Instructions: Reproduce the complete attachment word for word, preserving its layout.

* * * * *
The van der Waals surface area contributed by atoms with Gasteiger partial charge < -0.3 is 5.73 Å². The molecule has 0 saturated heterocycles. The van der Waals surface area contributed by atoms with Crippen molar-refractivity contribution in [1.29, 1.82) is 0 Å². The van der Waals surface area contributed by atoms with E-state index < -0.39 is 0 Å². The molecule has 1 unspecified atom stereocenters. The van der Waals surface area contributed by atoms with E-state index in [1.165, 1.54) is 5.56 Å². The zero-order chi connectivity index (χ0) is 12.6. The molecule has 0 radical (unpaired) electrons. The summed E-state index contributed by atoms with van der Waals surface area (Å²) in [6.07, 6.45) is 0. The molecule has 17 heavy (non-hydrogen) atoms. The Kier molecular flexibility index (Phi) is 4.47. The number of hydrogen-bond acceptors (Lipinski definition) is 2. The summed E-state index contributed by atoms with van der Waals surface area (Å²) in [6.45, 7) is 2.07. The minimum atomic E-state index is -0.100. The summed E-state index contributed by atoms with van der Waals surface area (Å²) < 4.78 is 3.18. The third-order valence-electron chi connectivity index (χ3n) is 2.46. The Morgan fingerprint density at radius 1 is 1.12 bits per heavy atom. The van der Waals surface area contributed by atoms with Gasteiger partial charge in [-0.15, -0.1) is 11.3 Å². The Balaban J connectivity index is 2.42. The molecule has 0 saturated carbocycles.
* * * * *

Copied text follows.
The van der Waals surface area contributed by atoms with Gasteiger partial charge < -0.3 is 5.73 Å². The molecule has 0 saturated heterocycles. The van der Waals surface area contributed by atoms with Crippen molar-refractivity contribution in [1.29, 1.82) is 0 Å². The van der Waals surface area contributed by atoms with E-state index < -0.39 is 0 Å². The molecule has 1 unspecified atom stereocenters. The van der Waals surface area contributed by atoms with E-state index in [1.165, 1.54) is 5.56 Å². The zero-order chi connectivity index (χ0) is 12.6. The molecule has 0 radical (unpaired) electrons. The summed E-state index contributed by atoms with van der Waals surface area (Å²) in [6.07, 6.45) is 0. The molecule has 17 heavy (non-hydrogen) atoms. The Kier molecular flexibility index (Phi) is 4.47. The number of hydrogen-bond acceptors (Lipinski definition) is 2. The summed E-state index contributed by atoms with van der Waals surface area (Å²) in [6.45, 7) is 2.07. The minimum atomic E-state index is -0.100. The summed E-state index contributed by atoms with van der Waals surface area (Å²) < 4.78 is 3.18. The third-order valence-electron chi connectivity index (χ3n) is 2.46. The Morgan fingerprint density at radius 1 is 1.12 bits per heavy atom. The van der Waals surface area contributed by atoms with Gasteiger partial charge in [-0.15, -0.1) is 11.3 Å². The Balaban J connectivity index is 2.42. The molecule has 0 saturated carbocycles.